Micro-macro linkages in financial markets: the impact of financial liberalization on access to rural credit in four African countries
AbstractAlmost every programme of economic reform contains a financial liberalization component; but little work has been done to assess the effects of financial liberalization on access to credit in individual markets. We present a model of this linkage, which predicts that conventional financial de-repression will have no significant effect on the price and availability of credit in the informal sector, but that financial innovation in the informal sector will affect such availability considerably. We test this proposition specifically against data for the period of financial reform in four African countries: Uganda, Kenya, Malawi and Lesotho. Such reforms had significant effects on interest rates, but except in Uganda these effects did not feed through into an increase in savings rates or in access to rural credit. Such access was, however, favourably influenced by institutional innovation on the supply side of the market for small-business and small-farm credit. Likewise, in two of the case-study countries-Malawi and Uganda-financial de-repression had insignificant effects on poverty and privatisation of the bottom end of the credit market on its own had disastrous effects, but expansion of the supply of smallholder credit had a highly positive poverty-reduction effect. Copyright © 1999 John Wiley & Sons, Ltd.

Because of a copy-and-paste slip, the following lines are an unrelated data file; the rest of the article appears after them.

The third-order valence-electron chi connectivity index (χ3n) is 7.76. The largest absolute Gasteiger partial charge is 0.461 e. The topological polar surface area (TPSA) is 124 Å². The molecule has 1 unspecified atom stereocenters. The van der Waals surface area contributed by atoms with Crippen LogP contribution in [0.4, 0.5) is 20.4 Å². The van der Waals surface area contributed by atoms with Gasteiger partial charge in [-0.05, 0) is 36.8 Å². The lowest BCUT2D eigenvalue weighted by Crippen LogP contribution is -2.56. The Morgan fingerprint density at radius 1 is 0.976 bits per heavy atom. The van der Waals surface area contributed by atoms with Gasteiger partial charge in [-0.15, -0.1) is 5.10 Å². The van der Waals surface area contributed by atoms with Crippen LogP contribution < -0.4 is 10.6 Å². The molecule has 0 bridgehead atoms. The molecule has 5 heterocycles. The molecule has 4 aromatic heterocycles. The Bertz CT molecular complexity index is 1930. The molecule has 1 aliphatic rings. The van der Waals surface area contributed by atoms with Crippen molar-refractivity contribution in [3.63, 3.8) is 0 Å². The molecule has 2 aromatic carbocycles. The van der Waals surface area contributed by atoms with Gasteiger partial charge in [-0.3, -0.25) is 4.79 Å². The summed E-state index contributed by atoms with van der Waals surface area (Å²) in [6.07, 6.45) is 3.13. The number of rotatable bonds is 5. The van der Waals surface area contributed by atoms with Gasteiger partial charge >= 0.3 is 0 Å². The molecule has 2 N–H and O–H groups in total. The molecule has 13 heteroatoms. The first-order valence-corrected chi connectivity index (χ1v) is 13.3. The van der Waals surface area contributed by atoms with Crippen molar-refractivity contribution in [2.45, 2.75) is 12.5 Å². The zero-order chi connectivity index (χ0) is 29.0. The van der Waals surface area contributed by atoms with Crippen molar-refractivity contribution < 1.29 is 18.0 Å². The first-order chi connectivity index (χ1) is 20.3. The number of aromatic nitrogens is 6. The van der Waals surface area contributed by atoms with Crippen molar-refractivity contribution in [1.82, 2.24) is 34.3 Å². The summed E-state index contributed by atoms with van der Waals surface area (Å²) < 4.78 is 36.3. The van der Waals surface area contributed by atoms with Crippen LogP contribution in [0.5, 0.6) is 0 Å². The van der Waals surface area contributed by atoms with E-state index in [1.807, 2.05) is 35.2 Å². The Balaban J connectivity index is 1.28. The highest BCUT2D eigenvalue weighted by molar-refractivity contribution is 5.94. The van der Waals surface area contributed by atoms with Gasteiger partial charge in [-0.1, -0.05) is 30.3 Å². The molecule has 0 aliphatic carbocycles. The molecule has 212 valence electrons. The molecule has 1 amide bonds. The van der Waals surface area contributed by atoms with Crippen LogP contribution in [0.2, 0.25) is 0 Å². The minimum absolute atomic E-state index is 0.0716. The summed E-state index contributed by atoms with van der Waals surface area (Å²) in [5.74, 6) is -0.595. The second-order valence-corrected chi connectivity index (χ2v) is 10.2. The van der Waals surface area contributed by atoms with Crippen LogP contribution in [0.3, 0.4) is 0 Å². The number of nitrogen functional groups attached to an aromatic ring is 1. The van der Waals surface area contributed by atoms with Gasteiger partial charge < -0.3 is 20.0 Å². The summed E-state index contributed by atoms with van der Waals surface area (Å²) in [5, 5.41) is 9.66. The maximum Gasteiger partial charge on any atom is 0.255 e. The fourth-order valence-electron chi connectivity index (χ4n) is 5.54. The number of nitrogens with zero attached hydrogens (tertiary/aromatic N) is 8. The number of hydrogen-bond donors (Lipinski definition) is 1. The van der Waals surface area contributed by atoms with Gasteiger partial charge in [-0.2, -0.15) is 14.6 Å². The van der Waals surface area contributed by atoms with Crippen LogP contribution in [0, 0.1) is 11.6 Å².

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Bibliographic InfoArticle provided by John Wiley & Sons, Ltd. in its journal Journal of International Development.
Volume (Year): 11 (1999)
Issue (Month): 3 ()
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